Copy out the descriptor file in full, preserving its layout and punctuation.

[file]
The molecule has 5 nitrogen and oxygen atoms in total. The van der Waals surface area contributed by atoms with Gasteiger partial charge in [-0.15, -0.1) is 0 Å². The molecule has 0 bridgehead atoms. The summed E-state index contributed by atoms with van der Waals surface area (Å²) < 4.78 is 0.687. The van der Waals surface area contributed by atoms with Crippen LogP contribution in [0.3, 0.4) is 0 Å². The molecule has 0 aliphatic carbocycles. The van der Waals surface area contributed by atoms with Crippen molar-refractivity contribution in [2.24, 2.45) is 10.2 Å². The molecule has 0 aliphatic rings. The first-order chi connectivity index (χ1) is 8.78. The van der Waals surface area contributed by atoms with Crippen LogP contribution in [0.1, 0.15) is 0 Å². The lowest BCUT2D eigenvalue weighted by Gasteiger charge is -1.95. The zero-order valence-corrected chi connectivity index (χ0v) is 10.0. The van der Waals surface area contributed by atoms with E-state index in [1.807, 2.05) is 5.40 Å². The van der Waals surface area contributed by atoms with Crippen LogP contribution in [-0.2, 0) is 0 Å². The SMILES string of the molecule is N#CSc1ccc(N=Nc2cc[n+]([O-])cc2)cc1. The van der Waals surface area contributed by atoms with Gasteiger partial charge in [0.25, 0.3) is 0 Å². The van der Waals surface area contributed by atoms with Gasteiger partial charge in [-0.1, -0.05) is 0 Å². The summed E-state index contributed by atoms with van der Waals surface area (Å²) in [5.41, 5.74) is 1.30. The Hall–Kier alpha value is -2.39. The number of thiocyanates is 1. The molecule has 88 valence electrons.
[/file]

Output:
The molecule has 5 nitrogen and oxygen atoms in total. The van der Waals surface area contributed by atoms with Gasteiger partial charge in [-0.15, -0.1) is 0 Å². The molecule has 0 bridgehead atoms. The summed E-state index contributed by atoms with van der Waals surface area (Å²) < 4.78 is 0.687. The van der Waals surface area contributed by atoms with Crippen LogP contribution in [0.3, 0.4) is 0 Å². The molecule has 0 aliphatic carbocycles. The van der Waals surface area contributed by atoms with Crippen molar-refractivity contribution in [2.24, 2.45) is 10.2 Å². The molecule has 0 aliphatic rings. The first-order chi connectivity index (χ1) is 8.78. The van der Waals surface area contributed by atoms with Crippen LogP contribution in [0.1, 0.15) is 0 Å². The lowest BCUT2D eigenvalue weighted by Gasteiger charge is -1.95. The zero-order valence-corrected chi connectivity index (χ0v) is 10.0. The van der Waals surface area contributed by atoms with E-state index in [1.807, 2.05) is 5.40 Å². The van der Waals surface area contributed by atoms with Crippen LogP contribution in [-0.2, 0) is 0 Å². The SMILES string of the molecule is N#CSc1ccc(N=Nc2cc[n+]([O-])cc2)cc1. The van der Waals surface area contributed by atoms with Gasteiger partial charge in [0.25, 0.3) is 0 Å². The van der Waals surface area contributed by atoms with Gasteiger partial charge in [-0.1, -0.05) is 0 Å². The summed E-state index contributed by atoms with van der Waals surface area (Å²) in [5.41, 5.74) is 1.30. The Hall–Kier alpha value is -2.39. The number of thiocyanates is 1. The molecule has 88 valence electrons.